Also true the Jewish People’s Council A) made their Declaration ‘within’ the entity of Palestine, but on making it, B) TWO entities were created, one Israel and the other, what remained of Palestine, still called Palestine, of which Israel was no longer a part. Israel is not ‘in’ any other entity, it is a Sovereign Independent entity, it cannot be a part of or ‘in’ Palestine

                      ” It only had/has no effective goverment and doesn’t control the territory. Compare it with Poland’s history before and after WW I and WW II.”

                      Palestine had no administration from the moment the Mandate ended. This is however, irrelevant. What became Israel didn’t have a Government until after it became Israel. 1st a state is declared, then a State Government (which is provisional until such time as a State Government is elected). While a State Government does not exist, there cannot be proof of competence in order to declare and be recognized. The TwaddleSpeil perpetuated by the Hasbarbarians is full of gaping holes through which all logic escapes.

                      Furthermore, if an entity is not governed, it is protected under the UN Charter Chapt XI. Israel has a self imposed obligation to the principles of the UN Charter IN TOTAL, from the moment the Declaration came into effect “at one minute after six o’clock on the evening of 14 May 1948, Washington time.”. In 62 years Israel has never upheld the UN Charter Chapt XI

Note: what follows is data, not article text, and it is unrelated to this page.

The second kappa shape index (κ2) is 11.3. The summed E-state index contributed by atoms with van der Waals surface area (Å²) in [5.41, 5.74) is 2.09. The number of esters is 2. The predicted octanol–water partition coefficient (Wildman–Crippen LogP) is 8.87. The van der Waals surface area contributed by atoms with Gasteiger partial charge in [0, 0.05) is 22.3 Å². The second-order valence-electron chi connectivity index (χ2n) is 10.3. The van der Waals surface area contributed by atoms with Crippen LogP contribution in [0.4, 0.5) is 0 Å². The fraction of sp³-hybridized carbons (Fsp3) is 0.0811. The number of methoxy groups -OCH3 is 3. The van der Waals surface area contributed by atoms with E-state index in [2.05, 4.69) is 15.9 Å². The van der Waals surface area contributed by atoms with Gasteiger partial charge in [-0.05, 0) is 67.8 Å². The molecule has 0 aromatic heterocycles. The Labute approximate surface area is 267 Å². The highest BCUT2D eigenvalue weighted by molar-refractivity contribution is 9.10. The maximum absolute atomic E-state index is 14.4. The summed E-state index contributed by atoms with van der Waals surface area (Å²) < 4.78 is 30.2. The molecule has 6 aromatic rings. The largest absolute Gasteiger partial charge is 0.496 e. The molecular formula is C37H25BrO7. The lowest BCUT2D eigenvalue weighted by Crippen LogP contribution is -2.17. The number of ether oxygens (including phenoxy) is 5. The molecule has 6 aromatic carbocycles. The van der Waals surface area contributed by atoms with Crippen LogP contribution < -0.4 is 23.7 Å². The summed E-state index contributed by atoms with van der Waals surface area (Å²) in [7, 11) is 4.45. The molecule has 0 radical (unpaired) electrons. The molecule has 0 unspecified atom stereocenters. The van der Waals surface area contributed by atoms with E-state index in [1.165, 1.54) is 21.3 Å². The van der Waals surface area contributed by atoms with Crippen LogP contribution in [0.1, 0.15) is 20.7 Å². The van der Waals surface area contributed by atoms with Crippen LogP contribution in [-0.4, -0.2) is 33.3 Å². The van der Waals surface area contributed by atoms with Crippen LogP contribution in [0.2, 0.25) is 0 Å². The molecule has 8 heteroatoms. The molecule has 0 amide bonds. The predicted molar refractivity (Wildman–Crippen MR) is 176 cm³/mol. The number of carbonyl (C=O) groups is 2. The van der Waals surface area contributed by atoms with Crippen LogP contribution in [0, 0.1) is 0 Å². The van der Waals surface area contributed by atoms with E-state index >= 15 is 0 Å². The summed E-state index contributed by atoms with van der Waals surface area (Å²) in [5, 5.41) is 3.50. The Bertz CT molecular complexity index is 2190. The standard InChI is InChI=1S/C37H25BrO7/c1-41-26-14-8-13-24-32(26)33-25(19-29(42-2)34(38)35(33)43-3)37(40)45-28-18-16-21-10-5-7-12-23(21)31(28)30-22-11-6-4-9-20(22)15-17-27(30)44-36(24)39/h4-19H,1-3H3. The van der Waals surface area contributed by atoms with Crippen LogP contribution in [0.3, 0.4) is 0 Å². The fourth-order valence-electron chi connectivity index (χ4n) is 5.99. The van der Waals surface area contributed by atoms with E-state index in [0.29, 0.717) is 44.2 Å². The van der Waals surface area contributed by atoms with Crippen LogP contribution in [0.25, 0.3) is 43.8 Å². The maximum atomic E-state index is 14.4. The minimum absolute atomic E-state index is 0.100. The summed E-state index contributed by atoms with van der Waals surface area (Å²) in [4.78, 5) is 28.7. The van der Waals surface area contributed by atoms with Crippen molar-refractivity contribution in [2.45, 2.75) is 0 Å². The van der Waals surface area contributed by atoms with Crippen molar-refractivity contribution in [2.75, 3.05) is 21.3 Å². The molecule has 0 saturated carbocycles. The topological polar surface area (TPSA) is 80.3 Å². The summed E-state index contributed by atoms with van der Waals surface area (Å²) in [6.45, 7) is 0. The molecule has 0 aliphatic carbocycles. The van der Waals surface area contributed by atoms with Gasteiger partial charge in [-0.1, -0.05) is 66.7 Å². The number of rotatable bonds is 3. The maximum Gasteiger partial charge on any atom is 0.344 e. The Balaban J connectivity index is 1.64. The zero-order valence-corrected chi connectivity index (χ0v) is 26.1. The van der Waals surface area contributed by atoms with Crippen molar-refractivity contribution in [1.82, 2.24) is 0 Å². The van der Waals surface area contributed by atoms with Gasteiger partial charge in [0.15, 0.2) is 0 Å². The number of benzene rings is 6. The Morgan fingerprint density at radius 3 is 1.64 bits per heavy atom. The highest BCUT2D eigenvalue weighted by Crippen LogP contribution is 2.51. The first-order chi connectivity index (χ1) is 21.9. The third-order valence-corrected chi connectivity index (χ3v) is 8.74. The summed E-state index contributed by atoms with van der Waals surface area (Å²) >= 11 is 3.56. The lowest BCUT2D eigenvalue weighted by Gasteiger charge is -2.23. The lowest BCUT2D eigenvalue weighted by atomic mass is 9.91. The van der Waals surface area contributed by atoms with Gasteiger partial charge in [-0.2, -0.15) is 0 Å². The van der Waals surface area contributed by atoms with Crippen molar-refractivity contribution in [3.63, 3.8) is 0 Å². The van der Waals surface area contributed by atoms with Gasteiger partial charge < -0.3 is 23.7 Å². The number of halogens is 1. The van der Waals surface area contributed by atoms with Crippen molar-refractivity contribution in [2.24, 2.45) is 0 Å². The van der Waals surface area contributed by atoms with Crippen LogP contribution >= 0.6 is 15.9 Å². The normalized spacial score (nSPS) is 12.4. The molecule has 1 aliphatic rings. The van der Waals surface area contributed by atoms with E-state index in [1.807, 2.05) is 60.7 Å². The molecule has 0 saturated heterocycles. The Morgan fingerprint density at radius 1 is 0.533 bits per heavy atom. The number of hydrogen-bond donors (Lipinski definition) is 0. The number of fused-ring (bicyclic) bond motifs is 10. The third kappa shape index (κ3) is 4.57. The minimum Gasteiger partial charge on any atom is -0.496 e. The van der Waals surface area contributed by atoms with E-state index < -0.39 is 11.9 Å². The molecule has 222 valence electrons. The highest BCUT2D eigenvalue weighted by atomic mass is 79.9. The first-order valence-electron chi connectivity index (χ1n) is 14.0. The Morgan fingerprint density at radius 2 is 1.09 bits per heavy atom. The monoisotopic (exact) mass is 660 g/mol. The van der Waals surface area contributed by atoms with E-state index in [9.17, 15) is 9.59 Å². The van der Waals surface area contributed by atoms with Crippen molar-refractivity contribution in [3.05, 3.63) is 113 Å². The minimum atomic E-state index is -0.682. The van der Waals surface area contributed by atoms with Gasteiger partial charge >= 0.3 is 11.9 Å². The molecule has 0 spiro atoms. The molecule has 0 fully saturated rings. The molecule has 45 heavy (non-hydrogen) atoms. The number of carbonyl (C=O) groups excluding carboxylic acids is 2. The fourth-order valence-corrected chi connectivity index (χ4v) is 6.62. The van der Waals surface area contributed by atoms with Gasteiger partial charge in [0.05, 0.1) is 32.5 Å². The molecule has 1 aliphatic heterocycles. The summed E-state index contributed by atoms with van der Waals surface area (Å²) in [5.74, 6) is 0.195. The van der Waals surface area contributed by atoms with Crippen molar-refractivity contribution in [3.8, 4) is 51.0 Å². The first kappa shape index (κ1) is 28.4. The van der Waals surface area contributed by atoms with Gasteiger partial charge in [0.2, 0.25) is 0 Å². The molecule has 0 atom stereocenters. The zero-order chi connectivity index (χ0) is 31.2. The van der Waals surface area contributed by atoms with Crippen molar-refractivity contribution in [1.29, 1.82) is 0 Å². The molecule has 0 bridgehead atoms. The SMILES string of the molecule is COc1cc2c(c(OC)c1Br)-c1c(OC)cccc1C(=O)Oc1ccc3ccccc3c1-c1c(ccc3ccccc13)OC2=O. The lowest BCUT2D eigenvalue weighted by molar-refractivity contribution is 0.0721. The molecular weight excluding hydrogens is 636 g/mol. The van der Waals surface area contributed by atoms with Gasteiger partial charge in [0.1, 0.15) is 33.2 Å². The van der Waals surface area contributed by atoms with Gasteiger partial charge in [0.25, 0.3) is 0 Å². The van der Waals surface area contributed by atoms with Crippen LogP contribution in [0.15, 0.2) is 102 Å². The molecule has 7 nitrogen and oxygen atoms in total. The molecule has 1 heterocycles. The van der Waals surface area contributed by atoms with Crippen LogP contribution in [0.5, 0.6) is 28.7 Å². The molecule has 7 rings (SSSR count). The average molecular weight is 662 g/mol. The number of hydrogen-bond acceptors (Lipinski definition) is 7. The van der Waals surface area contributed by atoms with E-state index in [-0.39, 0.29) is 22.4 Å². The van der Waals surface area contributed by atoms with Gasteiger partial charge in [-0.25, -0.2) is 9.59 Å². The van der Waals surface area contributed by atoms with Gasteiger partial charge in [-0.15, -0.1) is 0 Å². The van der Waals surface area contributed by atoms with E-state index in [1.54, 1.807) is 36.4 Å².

“And I still haven’t found the answer to the question, why Israel should have a right to exist after all. Who gave Israel this right? The Goverment of Palestine? The People of Palestine (jewish or not)?”

                      It’s Hasbara TwaddleSpeil. There is no legal precedent for a right to exist. None, Nil, Nada.Either one exists or one doesn’t exist. You cannot have a right to ANYTHING if you don’t exist. If one exists, only then does one have rights such as the right to self determination.

                      Comment by talknic — January 20, 2011 @ 4:38 pm


  9. Lol, this is a ridiculous post.

    The word “Palestine” (Land of the Philistines) was used back then to refer to the Philistine’s territory, encompassing mainly Gaza and the Israeli cities of Ashqelon and Ashdod. The whole region was named “Palestine” because the Romans picked such a name as a way to deny the presence of Hebrews/Israelites/Judahites when it fit them. The Persians (who ruled the land from 538 BC to around 330 BC, i.e. the conquest of Alexander the Great), on the other hand, called it Yehud Medinata, and the Romans themselves called it Iudea before they started having serious trouble with its Jewish inhabitants.